I’ve enjoyed W B Yeats’ poems since I was a teenager, and recently I’ve been reading more about his magical life and his ambitions to found a mystical order based on the sacred places and spirits of Ireland. So I decided to try and write something about one of his poems, and in the process find out a little bit about how Yeats saw things. The poem is called The Hosting of the Sidhe, and before we go any further, we need to know that ‘Sidhe’, which is an Irish word for faeries or otherworld spirits, is pronounced ‘Shee’. Yeats writes about the Sidhe in his notes on the poem:
“The gods of ancient Ireland, the Tuatha De Danaan, or the Tribes of the goddess Danu, or the Sidhe, from Aes Sidhe, or Sluagh Sidhe, the people of the Faery Hills, as these words are usually explained, still ride the country as of old. Sidhe…
We are about to start working on the special dance which is the climax of The Dancing Floor. This dance is crucial to the film – it embodies the mysteries which the rest of the film has been hinting at – and yet it will be performed by ordinary people, dance newbies or amateurs, who will help with devising the details, developing it and rehearsing it –on and on – until it works. Luckily I have found a local choreographer, Gillian Hipp, to partner with on the project.
The dance includes a wild horde of children being the Four Elements, a shamanic animal dance with masks which morphs into a vigorous Morris, then there are the courtly dances of the gods and goddesses as they make the worlds and the poignant dance of the sacred couple, the Owl and the Hawk. The symbolism is from the fourth branch of the Mabinogion (which is a creation myth). Each phase of the dance has a completely different quality and should have a specific effect on the audience so that they go on the journey of creation and re-union with the dancers.
This has made me think about what sacred dance really is and does and what sacred dancing I have done in my life. I found three main strands: Tai Chi, Gurdjieff’s dances and the whirling dances of the Mevlevi dervishes. In each case, watching each of these in action, I was aware of a powerful and unusual effect on me. With Tai Chi it was a sense of weightless flow and ease which was irresistible, like hearing for the first time a language which seems familiar though you cannot speak it. (A bit like the chattering of the swifts outside today, ‘don’t fly through that door, it is a prison and a fierce orange cat guards it, he will eat you…’) With a certain Gurdjieff dance it was an upswelling of strong emotion, both exquisite and painful, which had been long half-buried, and with the whirling it was, simply, a sense of being in the presence of God. The whirling I saw at the tekke of the Halveti dervishes in Istanbul, when their sheikh was a very holy man, and I will never forget that it was this practice from mystical Islam which literally opened the gates of heaven for me.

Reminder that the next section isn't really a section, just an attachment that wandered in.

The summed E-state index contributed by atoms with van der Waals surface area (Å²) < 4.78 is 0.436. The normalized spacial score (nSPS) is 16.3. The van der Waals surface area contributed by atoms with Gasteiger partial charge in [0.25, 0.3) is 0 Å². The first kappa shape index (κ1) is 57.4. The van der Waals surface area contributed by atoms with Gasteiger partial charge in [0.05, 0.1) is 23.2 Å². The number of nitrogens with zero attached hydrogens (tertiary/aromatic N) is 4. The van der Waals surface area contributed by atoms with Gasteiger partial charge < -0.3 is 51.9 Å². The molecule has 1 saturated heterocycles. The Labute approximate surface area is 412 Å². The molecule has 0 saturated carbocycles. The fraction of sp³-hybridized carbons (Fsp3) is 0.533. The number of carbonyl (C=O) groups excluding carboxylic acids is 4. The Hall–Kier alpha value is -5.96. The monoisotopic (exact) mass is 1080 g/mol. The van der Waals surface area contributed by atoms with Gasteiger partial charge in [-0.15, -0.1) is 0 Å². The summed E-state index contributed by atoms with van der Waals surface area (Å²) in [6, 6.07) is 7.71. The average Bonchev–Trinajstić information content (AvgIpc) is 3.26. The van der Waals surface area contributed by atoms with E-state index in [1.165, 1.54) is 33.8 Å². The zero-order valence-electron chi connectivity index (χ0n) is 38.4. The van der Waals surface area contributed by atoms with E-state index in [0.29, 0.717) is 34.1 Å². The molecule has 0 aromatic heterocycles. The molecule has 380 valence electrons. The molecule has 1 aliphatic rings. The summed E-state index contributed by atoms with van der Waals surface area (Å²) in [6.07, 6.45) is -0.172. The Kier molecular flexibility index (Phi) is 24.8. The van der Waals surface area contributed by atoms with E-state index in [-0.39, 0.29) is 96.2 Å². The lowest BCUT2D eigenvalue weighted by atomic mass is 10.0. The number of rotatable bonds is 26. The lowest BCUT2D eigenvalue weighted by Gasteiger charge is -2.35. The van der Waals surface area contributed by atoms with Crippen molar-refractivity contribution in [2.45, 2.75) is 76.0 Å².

I learnt the whirling myself in a church hall in Manchester, taught by my friend Dick who had learnt it from someone who’d learnt it from the Sufis. We approached it with proper respect and once we had got over feeling nauseous, were able to whirl together, floating round each other as we moved, for half an hour at a time. At the end I felt as if I had been drenched in crystal water, and had woken up a different, much enlivened being. I also noticed, as I sipped my orange juice, that I felt very well disposed towards all present, my heart warmed up and open to the world.
The Dancing Floor dance also springs out of a long study of sacred geometry and principle. When I first tried to get my head round this metaphysical stuff about the origin of the worlds, I would either fall asleep or get angry. I just couldn’t get it. It felt like trying to scale a sheer cliff with no handholds. Then I saw that there were other ways of scaling cliffs and my mind started to take some short flights, which eventually made me realise that we can understand a lot more than we think we can – just not with the front brain. The whole being, the whole body needs to get involved.
I realised that movements, gestures and rhythms which map or limn these abstract principles have a kind of subtle power, which tweaks and shifts your normal consciousness, takes you to different places, and this is why sacred dance can have such a strong effect. You can see traces of these patterns in much folk dancing. Maybe that’s why we find (some of it) so compelling?
The ‘dancing floor’ pattern we show in the film is a way of expressing the way something comes out of nothing, which our normal rational minds cannot ‘get’. But deeper down there is something in us all which does get it and which knows the truth – and I believe dance is one of the best ways to activate this part, whether you perform it or simply watch it.
So, if you live in south Wales or borders (I am between Hay and Brecon) and would like to get involved in working on this dance, please get in touch at firstname.lastname@example.org.